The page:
Law Council seeks urgent action on First Nations imprisonment rates

Australia’s peak legal body this week called for a swift and comprehensive response to address the vastly disproportionate imprisonment of Aboriginal and Torres Strait Islander people.

Law Council of Australia President Dr Jacoba Brasch QC said that, 30 years on from the Royal Commission into Aboriginal Deaths in Custody (RCIADIC), imprisonment rates for First Nations people remained more than 1000% higher than the rest of the population.

She said that, in 1991, the Royal Commission concluded that “Aboriginal people die in custody at a rate relative to their proportion of the whole population which is totally unacceptable and which would not be tolerated if it occurred in the non-Aboriginal community”. It had said this occurred because “too many Aboriginal people are in custody too often”.

“Yet in December 2020, the Aboriginal and Torres Strait Islander imprisonment rate was 2333 persons per 100,000 adult Aboriginal and Torres Strait Islander population, compared to the imprisonment rate of 208 persons per 100,000 adult population generally.”

One of the key findings of the Royal Commission was that governments needed to “let go of the controls” and allow Aboriginal and Torres Strait Islander peoples to identify and own the solutions on the issues that affect them and their communities, in accordance with the right to self-determination.

“First Nations peoples have consistently provided these solutions,” she said. “They were most recently reflected in the (Australian Law Reform Commission’s) ‘Pathways to Justice Report’. Its implementation must be prioritised.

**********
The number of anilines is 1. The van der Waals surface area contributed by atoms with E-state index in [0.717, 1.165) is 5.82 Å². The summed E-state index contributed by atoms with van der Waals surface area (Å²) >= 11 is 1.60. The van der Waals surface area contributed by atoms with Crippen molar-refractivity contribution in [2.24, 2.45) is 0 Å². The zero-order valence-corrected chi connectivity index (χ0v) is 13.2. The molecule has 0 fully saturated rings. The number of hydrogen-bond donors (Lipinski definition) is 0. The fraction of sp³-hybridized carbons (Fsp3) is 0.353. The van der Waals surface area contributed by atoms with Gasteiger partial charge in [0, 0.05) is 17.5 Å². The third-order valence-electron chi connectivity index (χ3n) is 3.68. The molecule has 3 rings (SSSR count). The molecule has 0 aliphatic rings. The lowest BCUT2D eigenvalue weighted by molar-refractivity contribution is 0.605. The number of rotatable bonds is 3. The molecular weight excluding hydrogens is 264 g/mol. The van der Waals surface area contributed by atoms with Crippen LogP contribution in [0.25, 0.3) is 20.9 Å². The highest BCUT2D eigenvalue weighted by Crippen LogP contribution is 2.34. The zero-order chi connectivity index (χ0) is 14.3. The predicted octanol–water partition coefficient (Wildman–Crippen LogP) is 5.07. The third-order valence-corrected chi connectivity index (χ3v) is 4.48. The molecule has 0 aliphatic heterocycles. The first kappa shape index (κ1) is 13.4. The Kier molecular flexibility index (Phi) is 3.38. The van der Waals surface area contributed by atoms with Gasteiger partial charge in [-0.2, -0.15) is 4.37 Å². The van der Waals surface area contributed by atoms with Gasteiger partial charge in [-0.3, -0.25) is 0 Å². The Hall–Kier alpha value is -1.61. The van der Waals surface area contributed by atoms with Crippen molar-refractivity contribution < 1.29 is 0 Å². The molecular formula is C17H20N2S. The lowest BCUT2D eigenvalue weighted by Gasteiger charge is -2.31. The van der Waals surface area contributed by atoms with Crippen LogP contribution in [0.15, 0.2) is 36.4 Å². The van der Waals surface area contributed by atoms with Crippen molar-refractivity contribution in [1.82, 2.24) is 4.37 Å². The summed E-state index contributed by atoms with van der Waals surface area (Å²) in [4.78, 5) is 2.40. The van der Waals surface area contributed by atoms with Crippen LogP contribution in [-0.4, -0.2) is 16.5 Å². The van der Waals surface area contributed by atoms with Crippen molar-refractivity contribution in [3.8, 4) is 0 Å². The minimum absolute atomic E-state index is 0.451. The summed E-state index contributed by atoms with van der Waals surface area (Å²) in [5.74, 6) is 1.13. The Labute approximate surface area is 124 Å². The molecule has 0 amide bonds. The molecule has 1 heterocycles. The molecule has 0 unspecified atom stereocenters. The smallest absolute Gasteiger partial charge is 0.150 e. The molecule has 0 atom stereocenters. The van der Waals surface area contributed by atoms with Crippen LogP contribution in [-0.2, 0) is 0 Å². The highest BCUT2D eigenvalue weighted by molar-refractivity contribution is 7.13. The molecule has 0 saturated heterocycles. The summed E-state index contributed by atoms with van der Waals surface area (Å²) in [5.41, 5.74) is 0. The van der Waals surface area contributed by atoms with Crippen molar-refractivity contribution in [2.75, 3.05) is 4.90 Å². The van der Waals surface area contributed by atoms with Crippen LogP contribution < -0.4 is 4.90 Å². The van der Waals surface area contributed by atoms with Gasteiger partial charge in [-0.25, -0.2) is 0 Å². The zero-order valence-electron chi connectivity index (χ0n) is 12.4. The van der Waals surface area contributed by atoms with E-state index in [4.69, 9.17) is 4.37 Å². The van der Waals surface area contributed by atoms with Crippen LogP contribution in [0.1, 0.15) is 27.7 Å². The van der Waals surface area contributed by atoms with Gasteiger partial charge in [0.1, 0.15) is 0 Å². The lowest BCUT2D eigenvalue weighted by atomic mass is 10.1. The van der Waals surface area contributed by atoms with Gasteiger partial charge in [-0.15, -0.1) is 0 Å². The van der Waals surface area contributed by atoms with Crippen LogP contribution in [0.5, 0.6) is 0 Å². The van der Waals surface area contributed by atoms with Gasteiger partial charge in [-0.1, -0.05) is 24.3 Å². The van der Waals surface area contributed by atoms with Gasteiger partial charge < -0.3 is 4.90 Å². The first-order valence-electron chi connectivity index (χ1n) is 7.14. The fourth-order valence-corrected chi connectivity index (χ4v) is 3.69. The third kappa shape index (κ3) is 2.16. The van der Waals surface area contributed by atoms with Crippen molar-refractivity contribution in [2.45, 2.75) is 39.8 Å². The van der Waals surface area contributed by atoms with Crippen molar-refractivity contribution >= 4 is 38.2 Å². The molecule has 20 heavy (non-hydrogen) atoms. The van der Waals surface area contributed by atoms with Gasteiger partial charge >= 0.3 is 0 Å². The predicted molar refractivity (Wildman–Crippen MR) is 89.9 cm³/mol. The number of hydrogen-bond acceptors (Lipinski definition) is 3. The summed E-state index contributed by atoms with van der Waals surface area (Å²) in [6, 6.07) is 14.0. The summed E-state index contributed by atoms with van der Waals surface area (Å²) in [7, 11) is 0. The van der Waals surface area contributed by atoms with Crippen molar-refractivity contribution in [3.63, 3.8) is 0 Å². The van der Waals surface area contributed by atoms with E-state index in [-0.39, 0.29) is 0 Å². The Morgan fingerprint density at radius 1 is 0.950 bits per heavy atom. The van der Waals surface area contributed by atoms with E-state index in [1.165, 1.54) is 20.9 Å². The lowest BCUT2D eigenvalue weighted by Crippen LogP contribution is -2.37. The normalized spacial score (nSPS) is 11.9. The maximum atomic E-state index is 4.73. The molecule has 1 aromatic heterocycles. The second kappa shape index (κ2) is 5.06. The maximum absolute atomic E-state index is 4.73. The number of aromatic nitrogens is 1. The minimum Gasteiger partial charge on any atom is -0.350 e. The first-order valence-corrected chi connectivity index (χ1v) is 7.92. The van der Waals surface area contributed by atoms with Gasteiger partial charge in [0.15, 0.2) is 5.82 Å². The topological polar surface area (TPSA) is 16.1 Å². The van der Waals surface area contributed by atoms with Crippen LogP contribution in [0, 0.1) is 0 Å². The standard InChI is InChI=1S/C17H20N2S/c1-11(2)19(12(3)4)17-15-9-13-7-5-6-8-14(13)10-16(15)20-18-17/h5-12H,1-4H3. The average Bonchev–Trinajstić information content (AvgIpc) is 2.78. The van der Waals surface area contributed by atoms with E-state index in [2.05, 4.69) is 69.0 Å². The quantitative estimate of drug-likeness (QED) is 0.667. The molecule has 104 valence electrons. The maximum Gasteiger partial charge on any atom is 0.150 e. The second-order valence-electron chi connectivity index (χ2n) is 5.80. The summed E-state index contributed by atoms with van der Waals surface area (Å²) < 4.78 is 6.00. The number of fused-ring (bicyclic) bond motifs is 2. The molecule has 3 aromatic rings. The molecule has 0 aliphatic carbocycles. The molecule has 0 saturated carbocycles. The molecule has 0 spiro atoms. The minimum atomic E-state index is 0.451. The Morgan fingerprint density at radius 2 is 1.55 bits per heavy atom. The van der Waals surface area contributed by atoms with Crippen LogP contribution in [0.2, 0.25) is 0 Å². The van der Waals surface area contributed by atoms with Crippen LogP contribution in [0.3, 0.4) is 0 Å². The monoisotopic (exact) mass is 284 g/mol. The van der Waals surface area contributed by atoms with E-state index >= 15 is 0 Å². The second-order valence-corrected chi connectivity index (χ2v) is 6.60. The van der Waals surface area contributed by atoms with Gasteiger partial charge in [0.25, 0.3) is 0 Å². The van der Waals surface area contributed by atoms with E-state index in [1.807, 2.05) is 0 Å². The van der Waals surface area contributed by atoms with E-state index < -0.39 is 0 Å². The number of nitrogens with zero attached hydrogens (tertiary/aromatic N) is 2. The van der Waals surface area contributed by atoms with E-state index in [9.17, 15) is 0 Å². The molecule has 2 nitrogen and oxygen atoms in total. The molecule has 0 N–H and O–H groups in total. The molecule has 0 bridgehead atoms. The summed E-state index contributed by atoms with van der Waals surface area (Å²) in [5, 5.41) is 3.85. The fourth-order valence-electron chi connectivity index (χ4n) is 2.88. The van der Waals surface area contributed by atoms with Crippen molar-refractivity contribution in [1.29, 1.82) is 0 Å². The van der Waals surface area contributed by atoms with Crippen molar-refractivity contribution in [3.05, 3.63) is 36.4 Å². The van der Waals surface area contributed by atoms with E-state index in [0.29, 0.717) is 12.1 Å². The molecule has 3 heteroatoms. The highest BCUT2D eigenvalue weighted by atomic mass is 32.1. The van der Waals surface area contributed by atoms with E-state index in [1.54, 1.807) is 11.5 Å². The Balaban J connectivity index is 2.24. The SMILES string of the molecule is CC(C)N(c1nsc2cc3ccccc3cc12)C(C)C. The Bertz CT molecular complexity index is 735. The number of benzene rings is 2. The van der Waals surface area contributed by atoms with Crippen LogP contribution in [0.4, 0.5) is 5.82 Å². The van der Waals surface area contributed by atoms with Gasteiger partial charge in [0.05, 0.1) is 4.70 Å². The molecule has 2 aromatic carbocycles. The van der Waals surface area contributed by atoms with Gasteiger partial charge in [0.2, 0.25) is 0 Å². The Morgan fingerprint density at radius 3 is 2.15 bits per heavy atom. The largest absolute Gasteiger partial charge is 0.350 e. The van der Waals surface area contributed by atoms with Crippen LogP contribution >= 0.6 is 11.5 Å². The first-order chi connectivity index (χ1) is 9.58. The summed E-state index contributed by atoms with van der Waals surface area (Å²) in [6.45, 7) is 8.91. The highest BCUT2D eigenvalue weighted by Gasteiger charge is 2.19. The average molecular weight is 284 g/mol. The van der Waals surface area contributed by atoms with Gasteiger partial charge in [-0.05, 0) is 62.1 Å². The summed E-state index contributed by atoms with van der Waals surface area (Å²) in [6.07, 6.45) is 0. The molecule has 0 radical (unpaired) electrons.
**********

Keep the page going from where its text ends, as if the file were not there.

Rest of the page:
“We need increased funding for the Aboriginal and Torres Strait Islander Legal Services and Family Violence Prevention Legal Services.

“We must raise the minimum age of criminal responsibility to at least 14 years, with the Commonwealth Government leading action across all Australian jurisdictions.

“We must establish a national justice reinvestment body and expanded justice reinvestment trials, to redirect prison spending to early intervention and prevention strategies, comprehensive support, and ‘exit strategies’ to transition people out of the prison system.

“We need increased investment in social support services, including in remote areas, to stop the rapid increase in the number of Aboriginal women imprisoned, and to deal with the underlying reasons children become embroiled in the criminal justice system.

“We need a suite of state and territory-led statutory reforms addressing the contribution of bail, parole and mandatory sentencing to over-incarceration.”

The final report of the Royal Commission was signed by the Commissioner on this day, 15 April, 30 years ago.

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